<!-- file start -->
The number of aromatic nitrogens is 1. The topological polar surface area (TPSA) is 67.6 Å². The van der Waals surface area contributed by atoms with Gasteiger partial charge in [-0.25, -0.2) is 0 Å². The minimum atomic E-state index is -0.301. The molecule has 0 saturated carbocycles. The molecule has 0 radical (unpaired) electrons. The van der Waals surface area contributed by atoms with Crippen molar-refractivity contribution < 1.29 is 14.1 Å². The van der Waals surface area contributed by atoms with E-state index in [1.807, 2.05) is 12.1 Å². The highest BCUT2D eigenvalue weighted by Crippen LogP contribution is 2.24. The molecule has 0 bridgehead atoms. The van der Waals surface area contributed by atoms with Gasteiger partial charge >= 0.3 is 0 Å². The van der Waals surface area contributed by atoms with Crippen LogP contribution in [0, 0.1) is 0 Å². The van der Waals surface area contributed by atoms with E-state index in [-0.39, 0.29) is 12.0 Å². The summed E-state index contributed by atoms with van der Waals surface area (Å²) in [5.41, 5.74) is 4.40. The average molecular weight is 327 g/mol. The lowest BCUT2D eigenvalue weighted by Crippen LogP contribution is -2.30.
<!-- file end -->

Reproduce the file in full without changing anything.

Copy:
The number of aromatic nitrogens is 1. The topological polar surface area (TPSA) is 67.6 Å². The van der Waals surface area contributed by atoms with Gasteiger partial charge in [-0.25, -0.2) is 0 Å². The minimum atomic E-state index is -0.301. The molecule has 0 saturated carbocycles. The molecule has 0 radical (unpaired) electrons. The van der Waals surface area contributed by atoms with Crippen molar-refractivity contribution < 1.29 is 14.1 Å². The van der Waals surface area contributed by atoms with E-state index in [1.807, 2.05) is 12.1 Å². The highest BCUT2D eigenvalue weighted by Crippen LogP contribution is 2.24. The molecule has 0 bridgehead atoms. The van der Waals surface area contributed by atoms with Gasteiger partial charge >= 0.3 is 0 Å². The van der Waals surface area contributed by atoms with Crippen LogP contribution in [0, 0.1) is 0 Å². The van der Waals surface area contributed by atoms with E-state index in [-0.39, 0.29) is 12.0 Å². The summed E-state index contributed by atoms with van der Waals surface area (Å²) in [5.41, 5.74) is 4.40. The average molecular weight is 327 g/mol. The lowest BCUT2D eigenvalue weighted by Crippen LogP contribution is -2.30.